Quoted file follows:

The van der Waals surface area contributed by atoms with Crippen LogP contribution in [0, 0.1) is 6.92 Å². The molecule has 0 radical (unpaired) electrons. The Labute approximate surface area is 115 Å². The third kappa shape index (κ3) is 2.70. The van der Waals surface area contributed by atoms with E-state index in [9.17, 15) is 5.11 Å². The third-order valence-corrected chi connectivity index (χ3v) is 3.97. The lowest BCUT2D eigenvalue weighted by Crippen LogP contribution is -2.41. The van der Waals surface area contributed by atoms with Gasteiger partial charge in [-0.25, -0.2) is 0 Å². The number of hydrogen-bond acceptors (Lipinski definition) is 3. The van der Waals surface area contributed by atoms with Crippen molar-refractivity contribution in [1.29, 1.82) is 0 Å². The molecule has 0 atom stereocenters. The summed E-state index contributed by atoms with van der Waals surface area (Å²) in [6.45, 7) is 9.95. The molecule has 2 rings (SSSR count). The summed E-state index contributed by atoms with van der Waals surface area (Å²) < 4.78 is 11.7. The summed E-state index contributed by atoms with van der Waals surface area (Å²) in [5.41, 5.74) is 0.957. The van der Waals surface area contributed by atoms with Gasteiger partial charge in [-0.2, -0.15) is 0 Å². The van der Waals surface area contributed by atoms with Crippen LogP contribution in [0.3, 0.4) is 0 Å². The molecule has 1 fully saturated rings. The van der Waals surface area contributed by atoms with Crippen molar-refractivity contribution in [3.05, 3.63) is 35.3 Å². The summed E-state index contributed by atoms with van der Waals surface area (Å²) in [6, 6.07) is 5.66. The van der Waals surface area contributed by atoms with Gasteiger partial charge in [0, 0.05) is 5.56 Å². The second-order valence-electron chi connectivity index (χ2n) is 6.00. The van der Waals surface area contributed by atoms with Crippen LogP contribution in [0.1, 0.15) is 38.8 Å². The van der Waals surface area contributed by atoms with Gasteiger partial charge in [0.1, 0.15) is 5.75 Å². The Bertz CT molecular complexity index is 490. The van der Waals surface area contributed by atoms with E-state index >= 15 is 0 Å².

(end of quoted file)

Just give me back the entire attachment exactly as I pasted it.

The van der Waals surface area contributed by atoms with Crippen LogP contribution in [0, 0.1) is 6.92 Å². The molecule has 0 radical (unpaired) electrons. The Labute approximate surface area is 115 Å². The third kappa shape index (κ3) is 2.70. The van der Waals surface area contributed by atoms with E-state index in [9.17, 15) is 5.11 Å². The third-order valence-corrected chi connectivity index (χ3v) is 3.97. The lowest BCUT2D eigenvalue weighted by Crippen LogP contribution is -2.41. The van der Waals surface area contributed by atoms with Gasteiger partial charge in [-0.25, -0.2) is 0 Å². The number of hydrogen-bond acceptors (Lipinski definition) is 3. The van der Waals surface area contributed by atoms with Crippen molar-refractivity contribution in [1.29, 1.82) is 0 Å². The molecule has 0 atom stereocenters. The summed E-state index contributed by atoms with van der Waals surface area (Å²) in [6.45, 7) is 9.95. The molecule has 2 rings (SSSR count). The summed E-state index contributed by atoms with van der Waals surface area (Å²) < 4.78 is 11.7. The summed E-state index contributed by atoms with van der Waals surface area (Å²) in [5.41, 5.74) is 0.957. The van der Waals surface area contributed by atoms with Gasteiger partial charge in [-0.2, -0.15) is 0 Å². The van der Waals surface area contributed by atoms with Crippen LogP contribution in [0.3, 0.4) is 0 Å². The molecule has 1 fully saturated rings. The van der Waals surface area contributed by atoms with Crippen molar-refractivity contribution in [3.05, 3.63) is 35.3 Å². The summed E-state index contributed by atoms with van der Waals surface area (Å²) in [6, 6.07) is 5.66. The van der Waals surface area contributed by atoms with Gasteiger partial charge in [0, 0.05) is 5.56 Å². The second-order valence-electron chi connectivity index (χ2n) is 6.00. The van der Waals surface area contributed by atoms with Crippen LogP contribution in [0.1, 0.15) is 38.8 Å². The van der Waals surface area contributed by atoms with Gasteiger partial charge in [0.1, 0.15) is 5.75 Å². The Bertz CT molecular complexity index is 490. The van der Waals surface area contributed by atoms with E-state index >= 15 is 0 Å².